If it is of neurological origin, we treat it with ultrasound guided blocks, neuromodulation, and neurodynamics, as well as individualized therapeutic exercise.
If it is of muscular origin, we use shock waves, individualized physiotherapy and exercise with our own protocol.
The success rate with our individualized protocols is very high, but if needed, there exists the possibility of treating each of the lesion’s origins with minimally invasive individualized surgery.
Elbow dislocation (where the elbow leaves its place) is usually caused by a fall stopped by the hand with a flexed elbow. The elbow can come out in different, breaking different ligaments and bones depending on the direction and mechanism.
The diagnosis of stability is key to deciding on treatment, since some dislocations have a very high recovery rate with conservative treatment through individualized physiotherapy and a dynamic brace which allows the elbow to move quickly in a stable range. Other dislocations require immediate surgery to stabilize the elbow and follow the same physiotherapeutic protocol as with previous ones.
The success rate with our individualized protocols is very high.
The elbow has a high tendency to become rigid with prolonged immobilizations, so one must try to avoid them. If it remains rigid, arthroscopic surgery can always be performed to recover mobility with a very high success rate.
Rotary posterolateral instability
This is a special type of elbow dislocation in which instability is generated by compression and rotation. The most common cause is traumatic, followed by injury to the lateral (external) ligaments of the elbow due to infiltration or surgery for epicondylitis. In mild or moderate cases, the patient notices it especially when leaning to get up from a chair and noticing a painful click, or feeling that the elbow is coming out.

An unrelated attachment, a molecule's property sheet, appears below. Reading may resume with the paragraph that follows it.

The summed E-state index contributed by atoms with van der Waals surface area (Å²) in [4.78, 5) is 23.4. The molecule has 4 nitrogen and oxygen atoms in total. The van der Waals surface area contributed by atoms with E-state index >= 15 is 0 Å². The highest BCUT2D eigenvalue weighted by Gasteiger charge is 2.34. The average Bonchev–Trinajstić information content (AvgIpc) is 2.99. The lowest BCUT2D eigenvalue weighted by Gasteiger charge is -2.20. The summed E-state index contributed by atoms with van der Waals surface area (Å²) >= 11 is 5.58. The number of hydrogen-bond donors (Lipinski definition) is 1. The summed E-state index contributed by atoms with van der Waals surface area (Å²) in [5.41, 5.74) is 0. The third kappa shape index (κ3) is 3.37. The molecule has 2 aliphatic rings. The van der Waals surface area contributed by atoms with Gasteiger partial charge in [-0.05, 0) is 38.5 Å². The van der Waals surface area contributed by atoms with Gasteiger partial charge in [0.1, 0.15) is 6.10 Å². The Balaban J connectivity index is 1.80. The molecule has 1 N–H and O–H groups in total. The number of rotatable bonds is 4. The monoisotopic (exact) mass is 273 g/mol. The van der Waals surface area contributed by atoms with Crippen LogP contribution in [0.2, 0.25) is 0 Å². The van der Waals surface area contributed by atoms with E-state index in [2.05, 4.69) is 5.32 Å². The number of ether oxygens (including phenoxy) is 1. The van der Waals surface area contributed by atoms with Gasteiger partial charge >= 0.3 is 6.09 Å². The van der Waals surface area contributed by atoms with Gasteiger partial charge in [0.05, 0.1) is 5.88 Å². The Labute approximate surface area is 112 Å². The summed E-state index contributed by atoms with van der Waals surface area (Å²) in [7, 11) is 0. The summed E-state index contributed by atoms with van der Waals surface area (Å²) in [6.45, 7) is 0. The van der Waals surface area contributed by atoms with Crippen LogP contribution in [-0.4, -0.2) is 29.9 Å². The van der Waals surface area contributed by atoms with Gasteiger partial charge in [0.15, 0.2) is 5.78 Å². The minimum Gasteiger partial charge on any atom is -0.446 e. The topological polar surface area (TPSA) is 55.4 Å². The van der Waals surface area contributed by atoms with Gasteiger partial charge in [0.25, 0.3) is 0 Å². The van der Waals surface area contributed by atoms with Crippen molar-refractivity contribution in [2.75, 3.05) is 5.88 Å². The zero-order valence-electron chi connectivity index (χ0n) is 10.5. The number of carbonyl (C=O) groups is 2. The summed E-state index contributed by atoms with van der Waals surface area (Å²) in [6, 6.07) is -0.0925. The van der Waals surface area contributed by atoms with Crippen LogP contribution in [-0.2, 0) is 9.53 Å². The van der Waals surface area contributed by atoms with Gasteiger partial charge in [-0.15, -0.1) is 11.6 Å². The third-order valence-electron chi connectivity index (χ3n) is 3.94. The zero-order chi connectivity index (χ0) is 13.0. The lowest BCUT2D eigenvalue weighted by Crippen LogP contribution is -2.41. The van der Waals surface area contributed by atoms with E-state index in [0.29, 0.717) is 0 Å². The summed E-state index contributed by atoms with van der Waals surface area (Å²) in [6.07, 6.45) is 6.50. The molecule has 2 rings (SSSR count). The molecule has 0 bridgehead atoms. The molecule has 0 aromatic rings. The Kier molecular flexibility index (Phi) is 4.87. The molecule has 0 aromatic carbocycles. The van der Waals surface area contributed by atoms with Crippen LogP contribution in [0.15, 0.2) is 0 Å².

If the lesion greatly impacts the quality of life of the patient, then surgery manages to solve the problem by replacing the injured ligament complex with tendons from another region.
The synovial plica is a pinching of the membrane surrounding the elbow on the inside which causes pain and a typical click, especially when it flexes a lot and the elbow and wrist rotates. It is a phenomenon similar to when one bites their mouth. If it is mild, we treat it with ultrasound guided infiltrations to control pain and with individualized physiotherapy by associating invasive techniques such as EPI type intratissue electrotherapy. If it is necessary to operate, we do it by arthroscopy treating all the injuries inside the joint which may cause the lesion. The rate of success with our individualized therapeutic protocol is very high.
Jumping or snapping triceps is a typical injury in athletes with a large muscle mass in the triceps, especially in bodybuilders, although we have also operated athletes who use their elbows a lot like basketball players or swimmers.
A bump with typical pain is generated in the medial (internal) region when the elbow flexes a lot. The treatment in this case is always surgical, removing the protruding parts of muscle and tendons which generate pain. The success rate is very high with our surgery and physiotherapy protocol
Professionalism and honesty
Our commitment is to make our extensive experience and professionalism available to all our patients, offering personalized attention to achieve a complete recovery which, depending on each injury, allows our patients to return to their activities in the shortest possible amount of time.